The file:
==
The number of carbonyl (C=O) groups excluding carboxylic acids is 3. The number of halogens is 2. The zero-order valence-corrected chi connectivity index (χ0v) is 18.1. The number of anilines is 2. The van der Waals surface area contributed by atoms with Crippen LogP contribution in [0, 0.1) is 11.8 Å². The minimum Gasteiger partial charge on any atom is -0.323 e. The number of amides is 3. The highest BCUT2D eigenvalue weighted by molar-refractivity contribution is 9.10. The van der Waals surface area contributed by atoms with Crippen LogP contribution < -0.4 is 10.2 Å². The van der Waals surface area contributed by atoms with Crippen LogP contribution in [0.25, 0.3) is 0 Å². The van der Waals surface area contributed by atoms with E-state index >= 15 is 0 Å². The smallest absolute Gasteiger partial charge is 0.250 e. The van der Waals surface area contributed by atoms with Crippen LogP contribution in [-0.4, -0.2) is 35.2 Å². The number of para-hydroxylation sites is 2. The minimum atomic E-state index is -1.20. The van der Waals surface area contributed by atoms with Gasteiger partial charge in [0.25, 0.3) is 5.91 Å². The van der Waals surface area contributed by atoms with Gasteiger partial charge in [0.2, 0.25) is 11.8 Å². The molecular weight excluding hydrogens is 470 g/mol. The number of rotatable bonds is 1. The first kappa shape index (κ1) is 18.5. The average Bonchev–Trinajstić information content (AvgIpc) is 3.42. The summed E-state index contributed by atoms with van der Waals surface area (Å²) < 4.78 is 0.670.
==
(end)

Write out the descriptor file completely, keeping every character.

The number of carbonyl (C=O) groups excluding carboxylic acids is 3. The number of halogens is 2. The zero-order valence-corrected chi connectivity index (χ0v) is 18.1. The number of anilines is 2. The van der Waals surface area contributed by atoms with Crippen LogP contribution in [0, 0.1) is 11.8 Å². The minimum Gasteiger partial charge on any atom is -0.323 e. The number of amides is 3. The highest BCUT2D eigenvalue weighted by molar-refractivity contribution is 9.10. The van der Waals surface area contributed by atoms with Crippen LogP contribution < -0.4 is 10.2 Å². The van der Waals surface area contributed by atoms with Crippen LogP contribution in [0.25, 0.3) is 0 Å². The van der Waals surface area contributed by atoms with E-state index >= 15 is 0 Å². The smallest absolute Gasteiger partial charge is 0.250 e. The van der Waals surface area contributed by atoms with Crippen LogP contribution in [-0.4, -0.2) is 35.2 Å². The number of para-hydroxylation sites is 2. The minimum atomic E-state index is -1.20. The van der Waals surface area contributed by atoms with Gasteiger partial charge in [0.25, 0.3) is 5.91 Å². The van der Waals surface area contributed by atoms with Gasteiger partial charge in [0.2, 0.25) is 11.8 Å². The molecular weight excluding hydrogens is 470 g/mol. The number of rotatable bonds is 1. The first kappa shape index (κ1) is 18.5. The average Bonchev–Trinajstić information content (AvgIpc) is 3.42. The summed E-state index contributed by atoms with van der Waals surface area (Å²) < 4.78 is 0.670.